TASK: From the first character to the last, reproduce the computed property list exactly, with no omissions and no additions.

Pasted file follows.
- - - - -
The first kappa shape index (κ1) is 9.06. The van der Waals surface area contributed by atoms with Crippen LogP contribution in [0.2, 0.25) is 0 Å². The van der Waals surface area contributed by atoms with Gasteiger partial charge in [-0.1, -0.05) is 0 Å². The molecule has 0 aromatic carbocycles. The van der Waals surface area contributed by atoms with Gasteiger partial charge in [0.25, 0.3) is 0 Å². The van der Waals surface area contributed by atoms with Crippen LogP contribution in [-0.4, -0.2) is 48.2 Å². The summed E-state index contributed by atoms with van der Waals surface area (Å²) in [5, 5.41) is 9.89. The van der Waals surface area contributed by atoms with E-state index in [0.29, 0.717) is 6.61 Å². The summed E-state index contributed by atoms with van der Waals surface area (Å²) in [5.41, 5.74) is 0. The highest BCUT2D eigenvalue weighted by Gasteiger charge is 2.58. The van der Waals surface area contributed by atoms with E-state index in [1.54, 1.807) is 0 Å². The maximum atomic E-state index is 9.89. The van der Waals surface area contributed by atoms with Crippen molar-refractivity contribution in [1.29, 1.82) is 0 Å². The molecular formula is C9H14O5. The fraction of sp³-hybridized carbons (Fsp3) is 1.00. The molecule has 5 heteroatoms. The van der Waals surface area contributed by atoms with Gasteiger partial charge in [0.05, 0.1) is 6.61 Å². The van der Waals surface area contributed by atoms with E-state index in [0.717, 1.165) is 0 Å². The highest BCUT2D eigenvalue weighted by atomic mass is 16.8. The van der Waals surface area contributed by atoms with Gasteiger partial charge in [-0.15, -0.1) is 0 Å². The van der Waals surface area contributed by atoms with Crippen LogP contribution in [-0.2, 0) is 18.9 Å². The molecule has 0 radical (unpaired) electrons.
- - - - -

The first kappa shape index (κ1) is 9.06. The van der Waals surface area contributed by atoms with Crippen LogP contribution in [0.2, 0.25) is 0 Å². The van der Waals surface area contributed by atoms with Gasteiger partial charge in [-0.1, -0.05) is 0 Å². The molecule has 0 aromatic carbocycles. The van der Waals surface area contributed by atoms with Gasteiger partial charge in [0.25, 0.3) is 0 Å². The van der Waals surface area contributed by atoms with Crippen LogP contribution in [-0.4, -0.2) is 48.2 Å². The summed E-state index contributed by atoms with van der Waals surface area (Å²) in [5, 5.41) is 9.89. The van der Waals surface area contributed by atoms with E-state index in [0.29, 0.717) is 6.61 Å². The summed E-state index contributed by atoms with van der Waals surface area (Å²) in [5.41, 5.74) is 0. The highest BCUT2D eigenvalue weighted by Gasteiger charge is 2.58. The van der Waals surface area contributed by atoms with E-state index in [1.54, 1.807) is 0 Å². The maximum atomic E-state index is 9.89. The van der Waals surface area contributed by atoms with Crippen molar-refractivity contribution in [1.29, 1.82) is 0 Å². The molecular formula is C9H14O5. The fraction of sp³-hybridized carbons (Fsp3) is 1.00. The molecule has 5 heteroatoms. The van der Waals surface area contributed by atoms with Gasteiger partial charge in [0.05, 0.1) is 6.61 Å². The van der Waals surface area contributed by atoms with E-state index in [0.717, 1.165) is 0 Å². The highest BCUT2D eigenvalue weighted by atomic mass is 16.8. The van der Waals surface area contributed by atoms with Gasteiger partial charge in [-0.15, -0.1) is 0 Å². The van der Waals surface area contributed by atoms with Crippen LogP contribution in [-0.2, 0) is 18.9 Å². The molecule has 0 radical (unpaired) electrons.